Moustakas treasures All-Star memories with mom before her death - KCTV5

Moustakas treasures All-Star memories with mom before her death

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Connie Moustakas and Mike Moustakas during his debut Connie Moustakas and Mike Moustakas during his debut
Moustakas points skyward in memory of his mother after hitting a home run on Sept. 24 (AP) Moustakas points skyward in memory of his mother after hitting a home run on Sept. 24 (AP)
KANSAS CITY, MO (KCTV) -

Twice this season, Mike Moustakas raced away from the baseball diamond to his dying mother's side.

Twice, Connie Moustakas bounced back and he returned to play third base for the Royals.

When fans voted their beloved "Moose" in as the final All-Star for the American League, they had no idea the memories they gave him that he will treasure forever.

After the final out that Tuesday night in July, Moustakas raced to the airport. He would have less than 24 hours with his mother in California, but he had to be there.

So he gave her his All-Star jersey and she donned it with utter pride. She showed it off to her doctors.

"It was a pretty cool memory," Moustakas said. "It was amazing to be able to share that with her."

And then she ordered her only son to return to his job.

"The one thing that gave me any comfort in any of that was that he got to go home and see her," manager Ned Yost said Thursday. "She told him to get to back to playing baseball. She wanted him to play baseball."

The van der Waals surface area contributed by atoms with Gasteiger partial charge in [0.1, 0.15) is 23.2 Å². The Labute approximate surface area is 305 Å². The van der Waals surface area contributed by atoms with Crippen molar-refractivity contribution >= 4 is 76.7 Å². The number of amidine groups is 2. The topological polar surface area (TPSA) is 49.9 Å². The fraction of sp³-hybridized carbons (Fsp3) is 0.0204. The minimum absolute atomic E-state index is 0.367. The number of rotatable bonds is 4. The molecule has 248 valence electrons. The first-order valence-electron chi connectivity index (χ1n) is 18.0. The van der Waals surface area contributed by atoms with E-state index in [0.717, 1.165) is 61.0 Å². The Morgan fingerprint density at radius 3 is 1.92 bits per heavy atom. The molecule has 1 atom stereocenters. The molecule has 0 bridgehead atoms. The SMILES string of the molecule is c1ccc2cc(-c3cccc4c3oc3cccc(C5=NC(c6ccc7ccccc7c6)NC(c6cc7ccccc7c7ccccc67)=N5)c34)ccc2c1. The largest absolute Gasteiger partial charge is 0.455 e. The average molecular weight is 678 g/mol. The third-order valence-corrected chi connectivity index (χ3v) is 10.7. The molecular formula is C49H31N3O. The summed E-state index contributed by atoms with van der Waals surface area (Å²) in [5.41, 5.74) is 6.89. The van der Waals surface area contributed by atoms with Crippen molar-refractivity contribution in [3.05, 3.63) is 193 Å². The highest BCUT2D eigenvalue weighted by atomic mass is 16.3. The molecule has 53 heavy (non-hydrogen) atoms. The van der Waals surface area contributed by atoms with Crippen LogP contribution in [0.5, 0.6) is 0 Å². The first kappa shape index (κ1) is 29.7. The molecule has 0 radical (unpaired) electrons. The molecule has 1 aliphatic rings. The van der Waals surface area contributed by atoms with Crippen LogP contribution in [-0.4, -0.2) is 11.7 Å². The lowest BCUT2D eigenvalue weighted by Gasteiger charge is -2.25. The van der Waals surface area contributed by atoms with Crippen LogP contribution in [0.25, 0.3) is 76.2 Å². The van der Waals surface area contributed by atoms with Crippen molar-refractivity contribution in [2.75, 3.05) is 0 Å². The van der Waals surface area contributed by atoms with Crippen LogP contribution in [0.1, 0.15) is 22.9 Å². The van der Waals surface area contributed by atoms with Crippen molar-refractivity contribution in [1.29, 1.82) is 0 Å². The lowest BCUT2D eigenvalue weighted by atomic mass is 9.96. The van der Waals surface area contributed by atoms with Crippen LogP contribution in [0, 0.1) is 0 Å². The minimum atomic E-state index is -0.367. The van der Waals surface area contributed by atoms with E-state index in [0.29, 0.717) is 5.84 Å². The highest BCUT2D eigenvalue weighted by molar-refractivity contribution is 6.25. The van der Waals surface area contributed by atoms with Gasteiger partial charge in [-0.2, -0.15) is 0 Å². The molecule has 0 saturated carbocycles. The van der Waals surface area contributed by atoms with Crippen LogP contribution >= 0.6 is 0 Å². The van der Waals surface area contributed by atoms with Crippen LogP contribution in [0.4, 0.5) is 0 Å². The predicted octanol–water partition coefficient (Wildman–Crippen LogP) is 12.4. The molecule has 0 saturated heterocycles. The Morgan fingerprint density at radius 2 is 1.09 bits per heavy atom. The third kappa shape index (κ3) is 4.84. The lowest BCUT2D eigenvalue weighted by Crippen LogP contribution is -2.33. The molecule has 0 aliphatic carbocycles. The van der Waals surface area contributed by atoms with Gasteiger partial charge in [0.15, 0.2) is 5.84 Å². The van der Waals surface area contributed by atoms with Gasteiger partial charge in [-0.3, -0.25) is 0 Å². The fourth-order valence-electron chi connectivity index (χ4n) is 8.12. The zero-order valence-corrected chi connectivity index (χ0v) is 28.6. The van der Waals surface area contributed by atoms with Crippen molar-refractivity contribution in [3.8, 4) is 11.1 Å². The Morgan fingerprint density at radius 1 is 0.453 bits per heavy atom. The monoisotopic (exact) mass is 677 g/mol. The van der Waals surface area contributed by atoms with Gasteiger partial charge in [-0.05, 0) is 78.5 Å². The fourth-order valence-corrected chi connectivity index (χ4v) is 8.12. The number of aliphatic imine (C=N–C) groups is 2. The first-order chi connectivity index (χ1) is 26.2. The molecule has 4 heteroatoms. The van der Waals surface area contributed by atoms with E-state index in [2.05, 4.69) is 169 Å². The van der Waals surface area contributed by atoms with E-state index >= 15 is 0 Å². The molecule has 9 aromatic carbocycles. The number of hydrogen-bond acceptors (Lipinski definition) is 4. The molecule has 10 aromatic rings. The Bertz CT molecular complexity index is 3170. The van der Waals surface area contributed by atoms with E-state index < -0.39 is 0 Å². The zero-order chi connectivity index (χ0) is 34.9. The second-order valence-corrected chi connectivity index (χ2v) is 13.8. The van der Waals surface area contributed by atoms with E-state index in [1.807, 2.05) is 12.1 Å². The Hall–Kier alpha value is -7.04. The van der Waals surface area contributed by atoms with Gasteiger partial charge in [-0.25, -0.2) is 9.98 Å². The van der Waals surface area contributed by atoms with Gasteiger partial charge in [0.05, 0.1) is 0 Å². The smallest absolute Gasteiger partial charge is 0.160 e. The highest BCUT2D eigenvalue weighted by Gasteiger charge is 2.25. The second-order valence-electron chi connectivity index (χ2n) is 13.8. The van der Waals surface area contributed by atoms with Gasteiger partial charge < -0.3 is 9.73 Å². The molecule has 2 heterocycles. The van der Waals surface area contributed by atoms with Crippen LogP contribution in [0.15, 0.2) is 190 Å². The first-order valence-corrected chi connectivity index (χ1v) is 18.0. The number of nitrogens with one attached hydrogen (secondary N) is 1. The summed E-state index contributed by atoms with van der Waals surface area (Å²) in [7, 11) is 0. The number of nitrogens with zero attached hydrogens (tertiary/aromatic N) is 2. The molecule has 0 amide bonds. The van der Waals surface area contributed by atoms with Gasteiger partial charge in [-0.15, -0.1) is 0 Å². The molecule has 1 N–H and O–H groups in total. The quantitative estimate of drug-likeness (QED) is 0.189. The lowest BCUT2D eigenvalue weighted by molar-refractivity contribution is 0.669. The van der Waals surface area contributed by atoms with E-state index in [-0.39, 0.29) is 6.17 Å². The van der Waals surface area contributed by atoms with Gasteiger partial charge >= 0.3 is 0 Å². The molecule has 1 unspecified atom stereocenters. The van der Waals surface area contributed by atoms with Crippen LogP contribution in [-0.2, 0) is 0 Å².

She succumbed to her cancer battle in early August, and her beloved son kept playing. He kept his pain hidden from the public until he told a national Fox Sports writer on the last road trip about her death. He said after his weeping father told him about his mother's death that he broke down and sobbed with his dog, Gus, licking away his tears as his wife held him.He spoke with a Kansas City Star columnist recently.

And then he put a brave face on and the private man talked publicly about his pain with the rest of the Kansas City media on Thursday.

He recalled her devotion to him and his sisters, and her cheers at his games. He said she was "the mom that was always there," and not just for her own children.

"She was a second mom to them," he said.

She was quite punctual and made sure her children were at events early.

"If I was five minutes, I was still late by her standards," he said.

He hit a home run early in Thursday night's game and a double.

He now looks up toward the heavens and draws her initials in the air.

The third baseman still looks for his mother. He reflected Thursday on her pride in him from his T-ball days to his MLB All-Star days.

"She has always been proud of me and she always will be proud of me," he said. "You couldn't ask for a better mother than she was."

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